Amanda Gustafva Svensdotter was born in Denmark December 19, 1871. She is noted in the Swedish Church books together with her sister, Hilda Vilhelmina Olsdotter, also born in Denmark. They are noted to live with their mother, Christina, but father unknown.
They are taken care of, which I translate into some kind of Poor relief, “fattigvården”, in the small parish of Göteryd, Kronobergs County in Sweden.
The small daughters doesn’t have the correct papers and I can imagine it must be hard to grow up in these conditions. Amanda later became Amanda Gustava Olson.
Amanda worked as a maid in different families in Kronobergs and Kristianstads Counties during her time in Sweden, and in 1895 she gives birth to a son, Oscar Sigfrid, who is born in February 27, 1895 in Västra Broby parish, Kristianstads county, Sweden. His father is also unknown, so in this family the mother and the son doesn’t knew who their fathers were.
There is a note in the church book that Oscar, before his first birthday, is taken care of his foster parents Asserina Nilsdotter and Nils Nilsson, already in October 29th, 1895.
Amanda left Sweden for North America in April, 1904, and later on became Amanda Erickson when she became married to Enoch William Erickson, from Uppland County in Sweden.
Oscar grew up together with his foster parents in the parish where he was born, Västra Broby in Kristianstads county. There is a note about his service within the Swedish Army, in the Crown Prince Cavalry, K7. Oscar left Sweden for North America in September 1912, which means that he was quite young when he did some kind of service in the Swedish Army.
In North America Oscar was drafted early in 1917. I have not yet found the registration form from the Draft, but some documents says that he was drafted right after the declaration of War. He lived in Chicago, Illinois, during his time in the states. He joined the 23rd Infantry Regiment in the 2nd Division, American Expeditionary Forces, and went over to France.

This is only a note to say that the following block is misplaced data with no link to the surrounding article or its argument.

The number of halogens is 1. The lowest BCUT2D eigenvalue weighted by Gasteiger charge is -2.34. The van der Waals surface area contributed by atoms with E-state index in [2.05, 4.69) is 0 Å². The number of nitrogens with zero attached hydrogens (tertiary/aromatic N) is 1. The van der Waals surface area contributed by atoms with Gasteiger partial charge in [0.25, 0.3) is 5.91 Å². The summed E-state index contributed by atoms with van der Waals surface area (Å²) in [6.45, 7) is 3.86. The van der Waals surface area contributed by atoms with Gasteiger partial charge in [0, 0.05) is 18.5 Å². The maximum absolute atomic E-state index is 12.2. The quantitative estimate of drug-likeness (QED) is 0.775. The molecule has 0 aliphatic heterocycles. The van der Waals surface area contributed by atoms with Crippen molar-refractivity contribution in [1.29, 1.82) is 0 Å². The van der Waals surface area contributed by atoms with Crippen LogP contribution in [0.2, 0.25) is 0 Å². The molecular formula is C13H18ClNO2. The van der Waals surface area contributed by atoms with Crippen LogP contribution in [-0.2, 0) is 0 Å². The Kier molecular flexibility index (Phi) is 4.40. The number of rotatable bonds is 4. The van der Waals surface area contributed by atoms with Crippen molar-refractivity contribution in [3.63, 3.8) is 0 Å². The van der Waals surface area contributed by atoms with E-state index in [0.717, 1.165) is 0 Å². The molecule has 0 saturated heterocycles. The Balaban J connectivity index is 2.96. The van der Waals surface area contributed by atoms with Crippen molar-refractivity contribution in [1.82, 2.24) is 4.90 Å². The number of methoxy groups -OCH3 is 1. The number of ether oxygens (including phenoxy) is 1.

The first unit from the 2nd Division, AEF went over already in June 1917 and the last unit arrived in March 1918. Oscar probably arrived quite early within that time frame. the 1st and 3rd Battalions took over the line from Bouresches to Le Thiolet, in the Chateau Thierry area, relieving the Marines. These two battalions attacked late in the afternoon June 6th, gaining their objective with heavy losses.
Oscar had at this time the rank of 1st sergeant. Oscar was killed in action June 8th, 1918 in that area. He was buried in in some different places but later moved to Aisne-Marne American Cemetery.
The documents above shows a photo which is assumed to be Oscar Anderson. He looks quite young, and it can be from his period in the Swedish Army. The photo is found under his name at findmygrave.com, but his date of birth was from another Oscar Anderson.
The other documents describes his casualty card, where his mother’s name is mentioned on the back side of the card, Amanda Erickson. The last documents describes the situation when his body was exhumed from some old graves and later on moved to his final resting place.
The documents contains some very interesting information.
His mother Amanda was invited to participate on a Mother’s Pilgrimage trip to France in 1929, to be able to visit her sons grave. The next of Kin were offered to apply for a trip to Europe and were also asked if they wanted the body of their soldier to be left in Europe or transported to US. Amanda and her new husband must have chosen to let thye body of Oscar stay in Europe, and she took the offer of going on a pilgrimage trip to Europe, which she later on did in 1930.
Below you can look through some of the documents connected to that trip. They are really interesting to read and gives you a good picture of how well the US government took care of the realtives to the soldiers.
These types of documents are not scanned for every soldier who fell for the AEF, but the National Archive has scanned some of those soldiers who has a surname that begins with an “A”. I hope they will be able to scan more documents as these files gives you a very good picture of how the process was regarding the burials of the soldiers and how their relatives later on acted within the situations
I have a few more soldiers in my database who have those scanned documents and I will try to tell you some other small stories in the future.
Some documents mention that Amanda was born in the landscape of Småland, Sweden, but the church books says Denmark, and that is probably correct.
Amanda died in Cook County, Chicago, Illinois in September 11, 1941.
May Amanda and Oscar rest in peace.